“Throughout the greater part of the immense region which includes Europe to the West and stretches to Further India in the East, cattle were the chief form of wealth, and, as is seen in Africa, where cattle form the standard of value, varieties of primitive money are undeveloped. .... Cattle, however satisfactory as wealth, as a standard of value, or even as a medium of exchange in the larger affairs of life, cannot properly be called money; and need must often have been felt for some more easily transportable and divisible form.” (Quiggin 1949: 187–188).In many societies, cattle or oxen, then, appear to have been an important form of wealth, but also fundamentally important first as ceremonial or non-commercial money in social customs like marriage and blood money, and they also often had a religious character.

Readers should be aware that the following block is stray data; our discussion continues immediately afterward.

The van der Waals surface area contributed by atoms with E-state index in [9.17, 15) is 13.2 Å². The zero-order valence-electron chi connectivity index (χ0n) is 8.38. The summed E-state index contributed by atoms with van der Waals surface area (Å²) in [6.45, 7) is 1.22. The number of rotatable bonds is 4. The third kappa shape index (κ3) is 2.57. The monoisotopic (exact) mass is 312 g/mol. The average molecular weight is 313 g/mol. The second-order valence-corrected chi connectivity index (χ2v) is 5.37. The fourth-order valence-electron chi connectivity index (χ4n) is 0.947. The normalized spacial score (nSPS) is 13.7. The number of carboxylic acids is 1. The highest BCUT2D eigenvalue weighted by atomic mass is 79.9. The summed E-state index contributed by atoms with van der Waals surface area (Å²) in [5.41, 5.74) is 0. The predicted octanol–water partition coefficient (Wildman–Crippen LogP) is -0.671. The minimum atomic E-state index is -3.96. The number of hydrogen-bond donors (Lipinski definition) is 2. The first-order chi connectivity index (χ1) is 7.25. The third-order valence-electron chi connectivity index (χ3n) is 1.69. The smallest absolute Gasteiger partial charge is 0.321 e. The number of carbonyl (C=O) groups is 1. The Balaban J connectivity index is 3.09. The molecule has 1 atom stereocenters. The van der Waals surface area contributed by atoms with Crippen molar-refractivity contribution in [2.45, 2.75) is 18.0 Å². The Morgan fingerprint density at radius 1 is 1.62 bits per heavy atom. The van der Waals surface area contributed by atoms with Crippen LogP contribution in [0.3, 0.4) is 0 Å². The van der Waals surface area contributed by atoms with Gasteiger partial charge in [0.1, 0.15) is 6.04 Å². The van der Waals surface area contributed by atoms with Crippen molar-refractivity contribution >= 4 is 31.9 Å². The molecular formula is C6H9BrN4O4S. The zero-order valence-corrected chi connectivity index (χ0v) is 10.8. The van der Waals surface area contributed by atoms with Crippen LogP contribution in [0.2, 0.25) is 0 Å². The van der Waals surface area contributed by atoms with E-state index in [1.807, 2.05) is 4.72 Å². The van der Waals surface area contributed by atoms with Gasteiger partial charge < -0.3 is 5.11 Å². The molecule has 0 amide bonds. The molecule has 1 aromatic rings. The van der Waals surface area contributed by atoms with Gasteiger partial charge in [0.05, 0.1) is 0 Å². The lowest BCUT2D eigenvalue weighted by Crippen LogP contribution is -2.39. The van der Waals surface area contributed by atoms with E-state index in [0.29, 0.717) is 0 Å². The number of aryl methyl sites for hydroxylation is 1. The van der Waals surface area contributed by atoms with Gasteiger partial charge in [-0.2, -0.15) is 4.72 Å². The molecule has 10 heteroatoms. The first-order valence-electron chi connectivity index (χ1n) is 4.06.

“The inclusion of Europe in the cattle-currency-complex has been noted above (p. 187). Ridgeway showed that in the regions of Asia, Europe and Africa, where the system of weight standards which has given birth to all the systems of modern Europe had its origin, the cow was universally the chief object of barter (1892, p. 387).
Cattle were the standard of wealth and unit of value; they had a sacred character and were offered to the gods as well as presented to potentates; they were exchanged for slaves and extorted as tribute. The ‘bride-price’ of a woman and the wergeld of a man were calculated in cattle.